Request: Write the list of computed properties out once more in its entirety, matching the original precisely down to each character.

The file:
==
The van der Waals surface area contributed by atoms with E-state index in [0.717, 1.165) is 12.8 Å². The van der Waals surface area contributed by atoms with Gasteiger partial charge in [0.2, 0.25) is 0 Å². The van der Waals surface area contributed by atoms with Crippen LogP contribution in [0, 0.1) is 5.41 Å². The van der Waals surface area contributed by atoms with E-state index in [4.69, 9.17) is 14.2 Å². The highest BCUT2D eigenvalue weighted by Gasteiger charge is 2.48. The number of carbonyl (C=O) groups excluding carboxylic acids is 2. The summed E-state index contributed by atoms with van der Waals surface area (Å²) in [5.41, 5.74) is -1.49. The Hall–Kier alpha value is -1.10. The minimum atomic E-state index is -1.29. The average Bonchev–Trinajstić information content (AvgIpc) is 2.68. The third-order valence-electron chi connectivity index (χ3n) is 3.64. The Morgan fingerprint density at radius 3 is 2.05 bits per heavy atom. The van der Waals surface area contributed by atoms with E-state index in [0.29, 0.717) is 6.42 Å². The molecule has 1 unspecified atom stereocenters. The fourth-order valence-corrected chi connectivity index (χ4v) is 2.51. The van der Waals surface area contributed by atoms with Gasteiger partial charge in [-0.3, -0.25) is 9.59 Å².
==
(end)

The van der Waals surface area contributed by atoms with E-state index in [0.717, 1.165) is 12.8 Å². The van der Waals surface area contributed by atoms with Gasteiger partial charge in [0.2, 0.25) is 0 Å². The van der Waals surface area contributed by atoms with Crippen LogP contribution in [0, 0.1) is 5.41 Å². The van der Waals surface area contributed by atoms with E-state index in [4.69, 9.17) is 14.2 Å². The highest BCUT2D eigenvalue weighted by Gasteiger charge is 2.48. The number of carbonyl (C=O) groups excluding carboxylic acids is 2. The summed E-state index contributed by atoms with van der Waals surface area (Å²) in [5.41, 5.74) is -1.49. The Hall–Kier alpha value is -1.10. The minimum atomic E-state index is -1.29. The average Bonchev–Trinajstić information content (AvgIpc) is 2.68. The third-order valence-electron chi connectivity index (χ3n) is 3.64. The Morgan fingerprint density at radius 3 is 2.05 bits per heavy atom. The van der Waals surface area contributed by atoms with E-state index in [0.29, 0.717) is 6.42 Å². The molecule has 1 unspecified atom stereocenters. The fourth-order valence-corrected chi connectivity index (χ4v) is 2.51. The van der Waals surface area contributed by atoms with Gasteiger partial charge in [-0.3, -0.25) is 9.59 Å².